If not the top topic’ it must be one of top discussion points; behavioral mechanics or a more common word habits. In fact, one of my top podcasts last year was Habit Forming Products with Nir Eyal the author of Hooked: A Guide to Building Habit-Forming Products. In fact, most marketers are all running around trying to change customer habits and internally all organizations are investing resources in change management. I actually think it is somewhat obsessive compulsive behavior.
I could not help thinking that this area might shed some light on how to manage all this. What I found was a simple 4-step Self-Treatment Method prescribed by Dr. Jeffrey Schwartz and documented in the book,You Are Not Your Brain: The 4-Step Solution for Changing Bad Habits, Ending Unhealthy Thinking, and Taking Control of Your Life. To cut to the chase, these 4-steps from the 1st edition of the book are Relabel, Reattribute, Refocus, Revalue. After reviewing the material, in a quirky sort of way I found the method to be very familiar with other sales methods.
The Four Steps work together:
First, you RELABEL: You train yourself to identify what’s real and what isn’t and refuse to be misled by intrusive, destructive thoughts and urges.
Second, you RE-ATTRIBUTE: You understand that those thoughts and urges are merely mental noise, false signals being sent from your brain.
Third, you REFOCUS: You learn to respond to those false signals in a new and much more constructive way, working around the false signals by refocusing your attention on more constructive behavior to the best of your ability- at that moment. This is where the hardest work is done and where the change in brain chemistry takes place. By expending the effort it takes to Refocus, you will actually be changing how your brain works in an extremely healthy and wholesome way.
Finally, the real beauty of the Four-Step Method is seen in the REVALUE step, when the whole process becomes smooth and efficient, and the desire to act on unwanted thoughts and urges has been overcome to a significant degree. You will have learned to view those troublesome thoughts and urges as having little or no value and, therefore, your obsessions and compulsions will have much less impact on you. Things come together very quickly, resulting in an almost automatic response: “That’s just a senseless obsession. It’s a false message. I’m going to focus my attention on something else.” At this point, the automatic transmission in your brain begins to start working properly again.
Once people learn to perform the Four Steps on a regular basis, two very positive things happen. First, they gain better control over their behavioral responses to their thoughts and feelings, which, in turn, makes day-to-day living much happier and healthier. Second, by altering their behavioral responses, they change the faulty brain chemistry that was causing the intense discomfort of their OCD symptoms. Since it has been scientifically demonstrated that the brain chemistry in this serious psychiatric condition is changed through the practice of the Four Steps, it is likely that one could also change one’s brain chemistry by altering responses to any number of other behaviors or bad habits through using the Four Steps. The result could be a lessening of the intensity and intrusiveness of these unwanted habits and behaviors, making them easier to break.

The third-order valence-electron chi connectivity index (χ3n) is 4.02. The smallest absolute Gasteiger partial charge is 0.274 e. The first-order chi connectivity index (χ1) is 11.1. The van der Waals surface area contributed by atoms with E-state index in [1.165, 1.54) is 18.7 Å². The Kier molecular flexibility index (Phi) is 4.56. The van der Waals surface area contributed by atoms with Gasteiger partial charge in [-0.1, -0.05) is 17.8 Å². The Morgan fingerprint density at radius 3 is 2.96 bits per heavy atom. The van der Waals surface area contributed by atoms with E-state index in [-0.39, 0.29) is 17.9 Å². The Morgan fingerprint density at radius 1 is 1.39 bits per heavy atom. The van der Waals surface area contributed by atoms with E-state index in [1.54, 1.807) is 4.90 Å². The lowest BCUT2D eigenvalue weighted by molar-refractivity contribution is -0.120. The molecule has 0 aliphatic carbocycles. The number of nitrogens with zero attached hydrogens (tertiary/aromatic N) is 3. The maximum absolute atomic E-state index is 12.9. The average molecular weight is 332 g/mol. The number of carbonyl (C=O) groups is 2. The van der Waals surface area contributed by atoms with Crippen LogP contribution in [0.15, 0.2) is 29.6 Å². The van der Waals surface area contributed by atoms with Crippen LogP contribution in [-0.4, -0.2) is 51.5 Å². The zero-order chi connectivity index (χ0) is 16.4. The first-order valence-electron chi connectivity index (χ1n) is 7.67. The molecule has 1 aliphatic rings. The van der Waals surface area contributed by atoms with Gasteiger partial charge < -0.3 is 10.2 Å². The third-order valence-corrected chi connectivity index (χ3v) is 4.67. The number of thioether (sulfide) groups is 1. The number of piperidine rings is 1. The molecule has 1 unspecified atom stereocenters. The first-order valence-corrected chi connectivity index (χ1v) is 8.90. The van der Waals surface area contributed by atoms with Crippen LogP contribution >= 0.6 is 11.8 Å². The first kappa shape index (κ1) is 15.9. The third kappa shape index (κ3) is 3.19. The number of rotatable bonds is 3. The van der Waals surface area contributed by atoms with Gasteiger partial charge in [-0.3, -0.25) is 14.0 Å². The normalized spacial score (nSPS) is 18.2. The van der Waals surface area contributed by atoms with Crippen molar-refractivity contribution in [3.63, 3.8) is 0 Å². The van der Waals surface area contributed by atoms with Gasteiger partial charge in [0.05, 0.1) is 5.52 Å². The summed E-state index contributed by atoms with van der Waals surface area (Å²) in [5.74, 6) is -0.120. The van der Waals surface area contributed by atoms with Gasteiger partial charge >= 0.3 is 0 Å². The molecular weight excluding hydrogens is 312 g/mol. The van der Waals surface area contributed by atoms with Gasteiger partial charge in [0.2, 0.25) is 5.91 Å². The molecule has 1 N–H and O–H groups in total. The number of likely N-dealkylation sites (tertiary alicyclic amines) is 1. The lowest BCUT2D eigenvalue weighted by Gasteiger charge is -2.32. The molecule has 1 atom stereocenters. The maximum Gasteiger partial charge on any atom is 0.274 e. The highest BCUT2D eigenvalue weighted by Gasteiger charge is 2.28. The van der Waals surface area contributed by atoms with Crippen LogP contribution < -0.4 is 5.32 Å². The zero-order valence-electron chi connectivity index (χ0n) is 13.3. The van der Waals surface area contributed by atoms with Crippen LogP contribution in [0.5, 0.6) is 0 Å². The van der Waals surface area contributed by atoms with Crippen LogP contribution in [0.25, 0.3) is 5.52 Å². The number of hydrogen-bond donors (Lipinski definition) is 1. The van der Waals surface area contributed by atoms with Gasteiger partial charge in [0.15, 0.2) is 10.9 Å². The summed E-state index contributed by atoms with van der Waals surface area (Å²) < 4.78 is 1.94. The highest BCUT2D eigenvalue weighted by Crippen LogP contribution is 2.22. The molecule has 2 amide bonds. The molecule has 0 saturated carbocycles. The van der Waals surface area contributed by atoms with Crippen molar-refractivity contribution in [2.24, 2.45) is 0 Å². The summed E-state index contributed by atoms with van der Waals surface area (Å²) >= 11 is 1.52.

When I equate to this sales and even somewhat to marketing, I think often we have a long way to go in understanding our customer’s behaviors.
Relabel: Seldom, do I see in most sales processes an accurate description of a customer needs and wants. We focus on how our product will benefit the customer and reinforce our own behavior by sales managers, end of the month, quarter incentives, etc. to get the customer on board. Little thought is given to an accurate portrayal of what we may want to call current state.
Re-Attribute: In the book, they use the terms anticipate and accept in the context that we must recognize or anticipate this particular behavior and accept it for what it is, a medical problem. In the sales process, I can see similarity where we must do a better job of anticipating our customer needs and reflecting upon them. We need to stop being so solution focused. We also need to recognize it is not necessarily a reflection on our company or ourselves, it is a perception on how our customer views the world at this moment in time.
Re-focus: If we recognize that maybe it is not our customer that needs to change but us. What if we re-focused our attention to the present moment and seek to understand the customer’s job they are trying to do versus the solution that we can provide. In the book, they emphasize activity and effort at this step. As they say no pain, no gain. Well, this could be the deciding factor. Also, this may be where you find out that you are not providing the solution needed. However, I believe that is you Re-focus to the customer, you may see more opportunity than you did before. When purchase decisions are being made by multiple parties, you are typical there for a reason. Accepting that and understand the other reasons may be your strongest asset. (Blog Post: How to See the Other Side of a Conversation)
Re-Value: This is the step we reflect on the entire process and make adjustments accordingly. If we practice this method, we will get better at seeing reality from other points of view (Re-label) and recognize when they happen and accept that they are going to happen (Re-attribute). At that time, we can Re-Focus and prepare to do the cycle again.
Even if you don’t agree with my direction, I think the process offers a good guideline for structuring improvement efforts in the sales process. Not to put a hammer in my hand and think of this as a nail but it sure sounds a lot like PDCA to me.
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